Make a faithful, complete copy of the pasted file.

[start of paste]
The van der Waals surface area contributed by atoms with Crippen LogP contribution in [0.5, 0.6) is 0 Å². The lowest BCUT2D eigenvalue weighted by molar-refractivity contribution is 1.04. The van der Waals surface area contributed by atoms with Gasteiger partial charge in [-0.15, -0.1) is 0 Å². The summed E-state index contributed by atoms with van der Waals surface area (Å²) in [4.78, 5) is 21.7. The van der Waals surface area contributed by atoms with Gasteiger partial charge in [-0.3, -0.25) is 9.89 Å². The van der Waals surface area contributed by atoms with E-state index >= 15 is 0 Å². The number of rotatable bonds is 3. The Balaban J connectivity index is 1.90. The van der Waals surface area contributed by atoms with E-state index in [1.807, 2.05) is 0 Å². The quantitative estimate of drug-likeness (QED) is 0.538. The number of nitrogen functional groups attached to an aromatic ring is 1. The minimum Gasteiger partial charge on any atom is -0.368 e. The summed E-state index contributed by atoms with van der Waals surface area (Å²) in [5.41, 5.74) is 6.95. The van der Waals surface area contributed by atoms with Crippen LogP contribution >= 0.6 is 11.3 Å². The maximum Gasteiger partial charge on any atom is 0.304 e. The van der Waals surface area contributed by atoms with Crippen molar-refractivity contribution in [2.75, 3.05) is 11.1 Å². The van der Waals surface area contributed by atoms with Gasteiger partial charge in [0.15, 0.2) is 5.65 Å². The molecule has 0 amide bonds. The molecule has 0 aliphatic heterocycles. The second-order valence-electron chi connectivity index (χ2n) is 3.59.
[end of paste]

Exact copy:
The van der Waals surface area contributed by atoms with Crippen LogP contribution in [0.5, 0.6) is 0 Å². The lowest BCUT2D eigenvalue weighted by molar-refractivity contribution is 1.04. The van der Waals surface area contributed by atoms with Gasteiger partial charge in [-0.15, -0.1) is 0 Å². The summed E-state index contributed by atoms with van der Waals surface area (Å²) in [4.78, 5) is 21.7. The van der Waals surface area contributed by atoms with Gasteiger partial charge in [-0.3, -0.25) is 9.89 Å². The van der Waals surface area contributed by atoms with E-state index >= 15 is 0 Å². The number of rotatable bonds is 3. The Balaban J connectivity index is 1.90. The van der Waals surface area contributed by atoms with E-state index in [1.807, 2.05) is 0 Å². The quantitative estimate of drug-likeness (QED) is 0.538. The number of nitrogen functional groups attached to an aromatic ring is 1. The minimum Gasteiger partial charge on any atom is -0.368 e. The summed E-state index contributed by atoms with van der Waals surface area (Å²) in [5.41, 5.74) is 6.95. The van der Waals surface area contributed by atoms with Crippen LogP contribution >= 0.6 is 11.3 Å². The maximum Gasteiger partial charge on any atom is 0.304 e. The van der Waals surface area contributed by atoms with Crippen molar-refractivity contribution in [2.75, 3.05) is 11.1 Å². The van der Waals surface area contributed by atoms with Gasteiger partial charge in [0.15, 0.2) is 5.65 Å². The molecule has 0 amide bonds. The molecule has 0 aliphatic heterocycles. The second-order valence-electron chi connectivity index (χ2n) is 3.59.